Sustainable Ranch Plans Get Ok

Big "green" project begins near Aspen

Colorado Daily, February 2, 2004

Last week, Sustainable Settings, a non-profit organization based just outside Aspen, received the approval it needed to create a research and education ranch exploring sustainable living practices such as designing "green" buildings, producing wind and solar energy, and using biological waste treatment.

Pitkin County approved the re-zoning of the historical 244-acre Thompson Creek Ranch from Ranch/Rural zone to Public zone with allowances for innovative land use and building projects, including the county’s first wind power generator.

Brook Le Van, co-founder and director of Sustainable Settings, explained that though it was a long process, the input from the county and neighboring residents was very helpful in ironing out the details.

"We’ve gotten public approval to pursue our mission in full. We went in with the idea that this would be an arduous path. But it was a critical part of the design process because the county officials had a lot of experience in this area," he said.

Le Van feels strongly that sustainable practices are necessary to ensure the continuing availability of natural resources. He feels that within his lifetime, resource depletion will become a reality and will seriously affect the lifestyles most people take for granted. Learning how to maximize the resources we still have left is critical.

"We’re sitting on the remainder of our energy reserves. We have an opportunity right now to intelligently use that energy to create an infrastructure that is sustainable in the long run, and that will let us live fairly well," he said.

Mike Stranahan, retired schoolteacher and Sustainable Settings board member, feels encroaching development is leading to a disappearing lifestyle that it is critical for people to connect with the earth and understand how they’re getting their food.

"The Roaring Fork valley is filling, open space is disappearing everywhere, and I think people need a place that they can participate in, like growing plants and feeding the pigs and chasing them when they get out of their pens," he said.

Now that the ranch’s master plan has been approved by the county, Le Van is ready to get started.

Long-range plans include designs for green residential, office and agricultural buildings, renewable locally-produced solar, wind and hydro electric energy, on-site biological waste treatment, and a host of measures for efficient water, materials and energy use.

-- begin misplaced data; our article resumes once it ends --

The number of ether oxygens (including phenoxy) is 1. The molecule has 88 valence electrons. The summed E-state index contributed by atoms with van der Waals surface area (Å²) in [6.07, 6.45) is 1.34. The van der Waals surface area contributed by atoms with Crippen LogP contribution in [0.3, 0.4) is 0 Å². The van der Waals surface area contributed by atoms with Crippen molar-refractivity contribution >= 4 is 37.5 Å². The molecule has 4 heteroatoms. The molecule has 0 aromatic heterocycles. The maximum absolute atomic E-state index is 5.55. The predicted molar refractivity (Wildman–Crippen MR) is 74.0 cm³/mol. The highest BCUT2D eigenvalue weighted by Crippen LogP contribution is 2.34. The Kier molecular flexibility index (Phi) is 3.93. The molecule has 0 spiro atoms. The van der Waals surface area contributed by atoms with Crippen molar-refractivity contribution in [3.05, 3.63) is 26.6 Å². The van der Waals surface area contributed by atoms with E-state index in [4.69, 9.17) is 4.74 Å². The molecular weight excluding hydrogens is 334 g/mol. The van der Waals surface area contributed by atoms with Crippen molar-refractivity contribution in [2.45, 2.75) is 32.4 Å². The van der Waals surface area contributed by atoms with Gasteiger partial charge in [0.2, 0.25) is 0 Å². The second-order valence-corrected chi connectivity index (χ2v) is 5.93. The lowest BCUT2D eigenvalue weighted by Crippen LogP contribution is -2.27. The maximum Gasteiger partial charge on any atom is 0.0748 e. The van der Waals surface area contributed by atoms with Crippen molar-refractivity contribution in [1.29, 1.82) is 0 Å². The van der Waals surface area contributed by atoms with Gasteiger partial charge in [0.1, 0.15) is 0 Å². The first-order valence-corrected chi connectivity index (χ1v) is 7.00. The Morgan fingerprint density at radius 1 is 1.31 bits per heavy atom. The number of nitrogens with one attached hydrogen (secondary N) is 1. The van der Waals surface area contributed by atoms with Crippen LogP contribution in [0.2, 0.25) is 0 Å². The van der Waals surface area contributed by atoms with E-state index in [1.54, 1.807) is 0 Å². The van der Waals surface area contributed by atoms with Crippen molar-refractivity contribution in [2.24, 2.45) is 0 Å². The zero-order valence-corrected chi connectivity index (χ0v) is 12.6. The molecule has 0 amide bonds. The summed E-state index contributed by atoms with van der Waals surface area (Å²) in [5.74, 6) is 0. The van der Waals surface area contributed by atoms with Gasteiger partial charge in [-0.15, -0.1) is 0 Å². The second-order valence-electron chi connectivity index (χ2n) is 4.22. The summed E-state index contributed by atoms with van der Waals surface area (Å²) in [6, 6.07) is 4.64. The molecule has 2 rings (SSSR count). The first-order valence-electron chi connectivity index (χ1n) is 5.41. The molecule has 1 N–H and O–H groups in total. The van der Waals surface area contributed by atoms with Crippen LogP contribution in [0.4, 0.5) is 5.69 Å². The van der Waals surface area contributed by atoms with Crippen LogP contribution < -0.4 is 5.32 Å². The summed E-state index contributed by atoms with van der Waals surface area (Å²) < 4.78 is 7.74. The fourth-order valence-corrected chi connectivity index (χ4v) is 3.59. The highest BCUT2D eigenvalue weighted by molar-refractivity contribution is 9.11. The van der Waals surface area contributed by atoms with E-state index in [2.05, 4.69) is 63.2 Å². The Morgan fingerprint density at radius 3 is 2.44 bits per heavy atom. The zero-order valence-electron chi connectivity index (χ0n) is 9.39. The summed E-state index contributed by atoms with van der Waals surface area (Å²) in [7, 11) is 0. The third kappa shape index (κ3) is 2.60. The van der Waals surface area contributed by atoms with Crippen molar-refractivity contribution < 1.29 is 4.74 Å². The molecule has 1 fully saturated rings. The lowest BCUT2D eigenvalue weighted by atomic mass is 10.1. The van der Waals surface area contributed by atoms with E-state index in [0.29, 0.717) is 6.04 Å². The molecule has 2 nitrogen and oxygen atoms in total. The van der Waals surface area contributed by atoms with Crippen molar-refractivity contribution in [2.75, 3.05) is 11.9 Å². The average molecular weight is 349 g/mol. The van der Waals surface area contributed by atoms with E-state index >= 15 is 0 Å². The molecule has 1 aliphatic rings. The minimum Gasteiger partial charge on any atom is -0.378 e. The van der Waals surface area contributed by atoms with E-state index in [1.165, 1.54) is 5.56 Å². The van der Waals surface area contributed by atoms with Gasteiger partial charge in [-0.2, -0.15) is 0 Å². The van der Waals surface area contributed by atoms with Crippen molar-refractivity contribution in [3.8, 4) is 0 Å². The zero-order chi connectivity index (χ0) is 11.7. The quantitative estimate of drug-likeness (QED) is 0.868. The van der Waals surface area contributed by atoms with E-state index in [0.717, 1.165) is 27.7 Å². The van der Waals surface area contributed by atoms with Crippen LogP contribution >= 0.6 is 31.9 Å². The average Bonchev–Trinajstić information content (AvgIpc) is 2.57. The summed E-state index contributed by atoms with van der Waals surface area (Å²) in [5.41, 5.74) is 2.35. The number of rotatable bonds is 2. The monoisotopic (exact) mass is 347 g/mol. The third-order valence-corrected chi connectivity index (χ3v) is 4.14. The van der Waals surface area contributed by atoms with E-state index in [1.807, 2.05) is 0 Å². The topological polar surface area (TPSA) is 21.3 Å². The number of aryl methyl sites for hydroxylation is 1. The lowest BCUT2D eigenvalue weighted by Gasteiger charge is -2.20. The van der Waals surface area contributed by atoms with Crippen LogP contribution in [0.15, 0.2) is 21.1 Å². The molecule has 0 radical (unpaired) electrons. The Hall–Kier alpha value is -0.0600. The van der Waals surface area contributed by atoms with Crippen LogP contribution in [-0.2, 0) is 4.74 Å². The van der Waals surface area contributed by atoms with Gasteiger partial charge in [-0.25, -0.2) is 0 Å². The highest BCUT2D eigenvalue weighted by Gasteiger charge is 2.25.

Le Van explains that the approach at Sustainable Settings has been and will continue to be a group effort. "We believe the collective is more powerful than the individual. We try to gather stakeholders – ranchers, plumbers, electricians, artists – who bring ideas to the table."

Bill Fales, a veteran rancher who shares a fence and a ditch with Le Van, advises he has some doubts about the viability of wind energy in the valley, "I think it’s a great idea, but we don’t hardly have any wind here, I’m skeptical how well it would work but if it works it will be great," he said.

Stranahan says if wind power doesn’t work, they’ll go with something that produces results. Solar and hydro-electric power are viable options.

Fales agrees, "They’d be crazy not to take advantage of the sun here," he said.

Regardless of his skepticism, Fales says he’s glad to have them in the neighborhood. The land was originally offered for sale as seven 35-acre plots when Sustainable Settings purchased the entire ranch.

"I don’t have any problem with them here at all; I’d much prefer Brook and Sustainable Settings trying that concept out than a golf course or subdivision development. They’re a much better neighbor for me to have."

The ranch is now permanently protected by a conservation easement co-authored by Sustainable Settings, Pitkin County Open Space and Trails Program and The Conservation Fund.

Two-thirds of the land is designated open space and contains a critical wildlife corridor. The remaining one-third of the property will be devoted to agriculture and buildings. "All the buildings will be on the southern 25 acres," Le Van said.

Looking forward, Le Van and the Sustainable Settings organization have more questions than answers, but that’s what the project is all about.

"For instance," Le Van said, "We know we can point a structure south and gather enough energy to heat it, but how do we get the BTUs required to boil water for our tea and make toast before we run out the door to work every morning without oil, coal or gas?" he said.

The answer to these questions can be found in nature, Le Van says, and he plans to do the asking at the new Sustainable Settings Ranch.